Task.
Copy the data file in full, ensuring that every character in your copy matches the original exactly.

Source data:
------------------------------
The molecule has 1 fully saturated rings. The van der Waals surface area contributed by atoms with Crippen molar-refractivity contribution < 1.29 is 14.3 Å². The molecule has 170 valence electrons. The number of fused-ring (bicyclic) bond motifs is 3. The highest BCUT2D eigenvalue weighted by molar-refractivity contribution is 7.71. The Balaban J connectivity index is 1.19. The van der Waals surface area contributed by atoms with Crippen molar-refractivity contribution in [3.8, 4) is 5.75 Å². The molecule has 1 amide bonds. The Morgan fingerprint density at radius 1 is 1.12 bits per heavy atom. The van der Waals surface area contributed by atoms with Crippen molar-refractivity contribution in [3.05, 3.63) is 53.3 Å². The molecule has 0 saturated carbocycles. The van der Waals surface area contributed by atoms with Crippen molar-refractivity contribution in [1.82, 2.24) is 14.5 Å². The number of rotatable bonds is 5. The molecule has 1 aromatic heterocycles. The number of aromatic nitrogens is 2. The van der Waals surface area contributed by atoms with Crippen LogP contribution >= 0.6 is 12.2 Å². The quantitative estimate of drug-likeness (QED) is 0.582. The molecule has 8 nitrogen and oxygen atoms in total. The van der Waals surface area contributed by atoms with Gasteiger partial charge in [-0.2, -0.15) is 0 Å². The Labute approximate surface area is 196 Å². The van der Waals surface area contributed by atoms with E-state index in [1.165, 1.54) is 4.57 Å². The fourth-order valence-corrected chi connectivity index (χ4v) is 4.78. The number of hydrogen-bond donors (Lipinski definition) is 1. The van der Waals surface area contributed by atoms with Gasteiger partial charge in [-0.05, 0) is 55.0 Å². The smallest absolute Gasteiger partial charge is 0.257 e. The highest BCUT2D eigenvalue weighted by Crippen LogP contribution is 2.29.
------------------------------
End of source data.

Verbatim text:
The molecule has 1 fully saturated rings. The van der Waals surface area contributed by atoms with Crippen molar-refractivity contribution < 1.29 is 14.3 Å². The molecule has 170 valence electrons. The number of fused-ring (bicyclic) bond motifs is 3. The highest BCUT2D eigenvalue weighted by molar-refractivity contribution is 7.71. The Balaban J connectivity index is 1.19. The van der Waals surface area contributed by atoms with Crippen molar-refractivity contribution in [3.8, 4) is 5.75 Å². The molecule has 1 amide bonds. The Morgan fingerprint density at radius 1 is 1.12 bits per heavy atom. The van der Waals surface area contributed by atoms with Crippen molar-refractivity contribution in [3.05, 3.63) is 53.3 Å². The molecule has 0 saturated carbocycles. The van der Waals surface area contributed by atoms with Crippen molar-refractivity contribution in [1.82, 2.24) is 14.5 Å². The number of rotatable bonds is 5. The molecule has 1 aromatic heterocycles. The number of aromatic nitrogens is 2. The van der Waals surface area contributed by atoms with Crippen LogP contribution >= 0.6 is 12.2 Å². The quantitative estimate of drug-likeness (QED) is 0.582. The molecule has 8 nitrogen and oxygen atoms in total. The van der Waals surface area contributed by atoms with Gasteiger partial charge in [-0.2, -0.15) is 0 Å². The Labute approximate surface area is 196 Å². The van der Waals surface area contributed by atoms with E-state index in [1.165, 1.54) is 4.57 Å². The fourth-order valence-corrected chi connectivity index (χ4v) is 4.78. The number of hydrogen-bond donors (Lipinski definition) is 1. The van der Waals surface area contributed by atoms with Gasteiger partial charge in [-0.05, 0) is 55.0 Å². The smallest absolute Gasteiger partial charge is 0.257 e. The highest BCUT2D eigenvalue weighted by Crippen LogP contribution is 2.29.